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Ethics Panel Can Learn From Reno

Sat., May 20, 1995

Money, sex and power are the nexus of Washington scandals.

You can trace most politicians’ corruptions to bank or boudoir. Old plot, new characters.

Bob Packwood liked women a little too much.

Ron Brown liked quick-buck schemes too avidly.

Their addictions - for flesh and cash - should now put them in the public dock.

Sen. Packwood, Republican Lothario, carried his crusade for women’s rights too far. He thought it included his right to grope, smooch and fondle anything in skirts.

Brown, Democratic rainmaker, apparently tuned up to be Bill Clinton’s commerce secretary by hiding his quick-buck deals. He liked commerce in the fast lane.

But the contrasting speeds with which these two scandals grind through legal mills teach a lesson: If you’re going to sin, first get elected to the U.S. Senate. By the time you’re caught, investigated and judged by a panel of Senate peers, eons will pass. You’ll be a respected geezer, misdeeds semiforgotten.

Watching the Senate club bring its own members to justice is like watching the Grand Canyon erode. The Senate Ethics Committee makes an earthworm look zippy.

Consider the leisurely pace at which the Packwood case has been stonewalled in the Senate.

Charges that he harassed women surfaced in Oregon during his 1992 re-election. At first the soap opera was noisy. Packwood argued his innocence on the Senate floor. He balked at homestate calls to resign. To Barbara Walters on TV, he apologized (sort of) for his misbehavior, blaming booze. His grope-and-tell diaries caused a legal tangle.

Then, snoring silence.

Republicans won the Senate and Bob Packwood was transformed into esteemed chairman of the Finance Committee. Instead of a haggard, guiltridden sexual predator, Packwood became a powerhouse, pontificating on TV news shows.

Could this Saint Bob be the same Bob the Goat, a clumsy Casanova who allegedly molested 17 women, including Senate staffers, a dining room hostess, baby sitter, campaign worker and Capitol Hill elevator operator?

Scandal? What scandal?

Sluggish as growing grass, the Ethics Committee mulled the raps against Packwood for two years, four months. Finally it has decided there’s “substantial credible evidence of improper conduct.”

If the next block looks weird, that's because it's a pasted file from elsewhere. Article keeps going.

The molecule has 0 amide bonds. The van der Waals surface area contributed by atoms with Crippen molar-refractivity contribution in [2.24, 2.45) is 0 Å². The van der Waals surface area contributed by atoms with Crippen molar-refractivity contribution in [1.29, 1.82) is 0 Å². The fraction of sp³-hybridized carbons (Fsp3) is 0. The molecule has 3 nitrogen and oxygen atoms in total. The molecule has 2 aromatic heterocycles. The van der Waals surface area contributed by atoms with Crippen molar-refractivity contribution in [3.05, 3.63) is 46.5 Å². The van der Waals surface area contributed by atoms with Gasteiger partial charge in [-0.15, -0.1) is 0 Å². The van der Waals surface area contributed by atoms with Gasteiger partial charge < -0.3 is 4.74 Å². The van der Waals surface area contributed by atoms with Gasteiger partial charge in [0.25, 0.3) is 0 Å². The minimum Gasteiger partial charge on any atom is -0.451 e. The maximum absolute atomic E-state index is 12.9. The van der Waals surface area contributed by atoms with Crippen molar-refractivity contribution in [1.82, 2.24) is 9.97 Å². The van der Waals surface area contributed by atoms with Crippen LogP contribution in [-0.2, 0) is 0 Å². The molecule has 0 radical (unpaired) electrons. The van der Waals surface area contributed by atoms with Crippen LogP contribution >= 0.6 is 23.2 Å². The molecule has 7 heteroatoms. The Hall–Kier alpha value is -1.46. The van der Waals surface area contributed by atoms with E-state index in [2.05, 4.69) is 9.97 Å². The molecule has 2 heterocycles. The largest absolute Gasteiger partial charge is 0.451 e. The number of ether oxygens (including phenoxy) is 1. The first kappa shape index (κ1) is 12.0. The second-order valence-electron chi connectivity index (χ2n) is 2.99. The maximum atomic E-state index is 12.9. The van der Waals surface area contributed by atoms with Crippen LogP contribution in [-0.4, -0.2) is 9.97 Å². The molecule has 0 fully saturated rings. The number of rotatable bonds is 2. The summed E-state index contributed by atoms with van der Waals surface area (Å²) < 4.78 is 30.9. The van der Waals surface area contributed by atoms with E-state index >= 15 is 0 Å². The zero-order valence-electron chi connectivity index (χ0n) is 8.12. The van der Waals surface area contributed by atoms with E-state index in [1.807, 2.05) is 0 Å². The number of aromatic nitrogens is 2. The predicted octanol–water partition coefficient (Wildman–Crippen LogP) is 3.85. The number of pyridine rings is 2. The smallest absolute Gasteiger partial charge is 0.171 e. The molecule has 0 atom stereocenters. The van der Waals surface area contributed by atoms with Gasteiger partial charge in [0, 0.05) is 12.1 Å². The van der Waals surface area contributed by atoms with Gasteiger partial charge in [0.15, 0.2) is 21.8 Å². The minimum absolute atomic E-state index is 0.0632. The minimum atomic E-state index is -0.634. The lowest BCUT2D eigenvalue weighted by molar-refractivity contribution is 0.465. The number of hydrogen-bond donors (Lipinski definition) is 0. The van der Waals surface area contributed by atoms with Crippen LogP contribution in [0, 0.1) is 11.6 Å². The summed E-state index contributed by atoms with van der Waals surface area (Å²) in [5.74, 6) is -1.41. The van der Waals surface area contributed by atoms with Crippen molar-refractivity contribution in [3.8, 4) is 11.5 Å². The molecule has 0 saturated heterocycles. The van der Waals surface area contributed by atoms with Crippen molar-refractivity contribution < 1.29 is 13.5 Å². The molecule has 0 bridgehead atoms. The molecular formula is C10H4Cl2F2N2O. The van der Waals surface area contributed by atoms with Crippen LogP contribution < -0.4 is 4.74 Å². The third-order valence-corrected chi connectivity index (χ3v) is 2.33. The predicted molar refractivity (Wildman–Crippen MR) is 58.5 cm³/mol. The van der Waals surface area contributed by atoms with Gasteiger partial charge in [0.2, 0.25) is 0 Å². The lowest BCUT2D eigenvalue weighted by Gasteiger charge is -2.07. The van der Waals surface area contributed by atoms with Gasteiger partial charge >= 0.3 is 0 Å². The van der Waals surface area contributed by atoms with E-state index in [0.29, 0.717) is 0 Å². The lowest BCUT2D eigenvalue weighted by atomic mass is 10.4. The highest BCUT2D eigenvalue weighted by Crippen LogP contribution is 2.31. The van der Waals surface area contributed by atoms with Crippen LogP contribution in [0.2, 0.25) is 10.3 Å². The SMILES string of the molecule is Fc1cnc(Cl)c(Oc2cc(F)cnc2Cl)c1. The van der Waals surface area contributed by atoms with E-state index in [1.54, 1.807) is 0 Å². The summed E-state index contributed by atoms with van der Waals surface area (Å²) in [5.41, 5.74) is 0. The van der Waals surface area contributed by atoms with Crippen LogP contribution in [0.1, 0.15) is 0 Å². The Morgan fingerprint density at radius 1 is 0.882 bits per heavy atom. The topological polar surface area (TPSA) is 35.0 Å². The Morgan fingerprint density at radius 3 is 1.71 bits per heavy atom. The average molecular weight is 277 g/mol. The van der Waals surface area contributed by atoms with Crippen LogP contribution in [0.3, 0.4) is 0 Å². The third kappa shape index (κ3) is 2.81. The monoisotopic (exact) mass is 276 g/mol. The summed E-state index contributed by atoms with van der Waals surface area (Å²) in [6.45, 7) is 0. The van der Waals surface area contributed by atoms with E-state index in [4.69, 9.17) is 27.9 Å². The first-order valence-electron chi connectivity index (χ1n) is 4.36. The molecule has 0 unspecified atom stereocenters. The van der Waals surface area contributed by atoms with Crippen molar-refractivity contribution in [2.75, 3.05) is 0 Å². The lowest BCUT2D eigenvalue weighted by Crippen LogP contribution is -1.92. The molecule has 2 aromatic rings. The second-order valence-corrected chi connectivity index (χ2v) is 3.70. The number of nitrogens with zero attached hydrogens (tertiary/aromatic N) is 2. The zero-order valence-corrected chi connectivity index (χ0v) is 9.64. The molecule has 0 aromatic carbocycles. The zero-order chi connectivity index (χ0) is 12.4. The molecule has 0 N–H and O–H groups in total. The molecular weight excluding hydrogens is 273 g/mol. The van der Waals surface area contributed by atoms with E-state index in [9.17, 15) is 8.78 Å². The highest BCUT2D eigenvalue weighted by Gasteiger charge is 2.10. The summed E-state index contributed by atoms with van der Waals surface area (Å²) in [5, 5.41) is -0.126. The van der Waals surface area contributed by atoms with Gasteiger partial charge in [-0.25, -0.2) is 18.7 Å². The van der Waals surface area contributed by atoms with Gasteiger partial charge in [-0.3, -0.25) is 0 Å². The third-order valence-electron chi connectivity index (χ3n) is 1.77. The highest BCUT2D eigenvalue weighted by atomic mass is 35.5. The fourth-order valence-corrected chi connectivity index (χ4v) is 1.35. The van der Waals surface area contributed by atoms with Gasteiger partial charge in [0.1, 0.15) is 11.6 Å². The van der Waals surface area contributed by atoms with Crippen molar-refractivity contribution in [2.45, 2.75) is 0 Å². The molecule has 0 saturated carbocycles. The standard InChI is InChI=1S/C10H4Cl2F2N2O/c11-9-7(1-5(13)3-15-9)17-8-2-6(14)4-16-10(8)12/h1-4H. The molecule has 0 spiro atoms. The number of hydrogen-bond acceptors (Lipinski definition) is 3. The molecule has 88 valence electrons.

Twenty-eight months? Even the Simpson trial won’t take that long.

What took Packwood’s peers so long?

After all, the ethics panel had 18 graphic stories of Packwood’s lust-and-grab fever in offices, restaurants, hotels and even an elevator.

Gina Hutton, a campaign volunteer, testified that Packwood pulled her to him, put his arms around her, kissed her, forcing his tongue in her mouth, then invited her to his hotel room.

In another tale of Bob the Goat, Packwood “grabbed a elevator operator by the shoulders, pushed her to the wall of the elevator, kissed her on the lips; later he came to her home, kissed her and asked to make love.”

Yet the ethics panel members - three Republicans and three Democrats, including Barbara Mikulski of Maryland - were as paralyzed as wax museum figures.

New chairman Mitch McConnell, R-Ky., agonized over his first scandal. Nailing Packwood would be tricky. Could Republicans tarnish their own finance boss, bustling over welfare, Medicare and the budget?

And Saint Bob’s friend was Senate leader Bob Dole, cozy enough to give to his legal defense.

At last, pressure and an impatient Mikulski forced the Senate’s good ol’ boy network to stop cushioning Packwood.

Some day Packwood will face his accusers, possibly before TV cameras.

Who knows, Packwood’s saga - Saint or Old Goat? - may reach a verdict in this century. By then, even the O.J. jury will fade into memory.

For contrast, let’s cheer Janet Reno, an attorney general who doesn’t mess around with sinners. Even if they’re her boss’s White House pals.

Face it, Bill Clinton blundered in naming Ron Brown as commerce secretary, a payoff for Brown’s 1992 campaign help. Everyone knew Brown was a fast-buck lobbyist and deal-maker. Rumors escalated that Brown was cutting corners, including one aromatic $500,000 scheme.

Bang, Reno dropped the hammer, calling for a special prosecutor to probe the commerce secretary’s shadowy finances.

I’ve been critical of Reno’s role in the flaming fiasco at Waco, Texas. And, sure, you can say the law and Republican heat made her lower the boom on Ron Brown. But Reno has been as brisk asking for special prospectors to check into exAgriculture Secretary Mike Espy’s gifts and HUD Secretary Henry Cisneros’ payments to his former mistress.

Her let-the-chips-fall independence may get freezing snubs at the White House. Reno’s toughcop attitude toward Clinton’s buddies fuels his Whitewater trouble.

But in a Washington cesspool of lust, money and power, Janet Reno shines like a Statue of Liberty.

The lady cop has guts.


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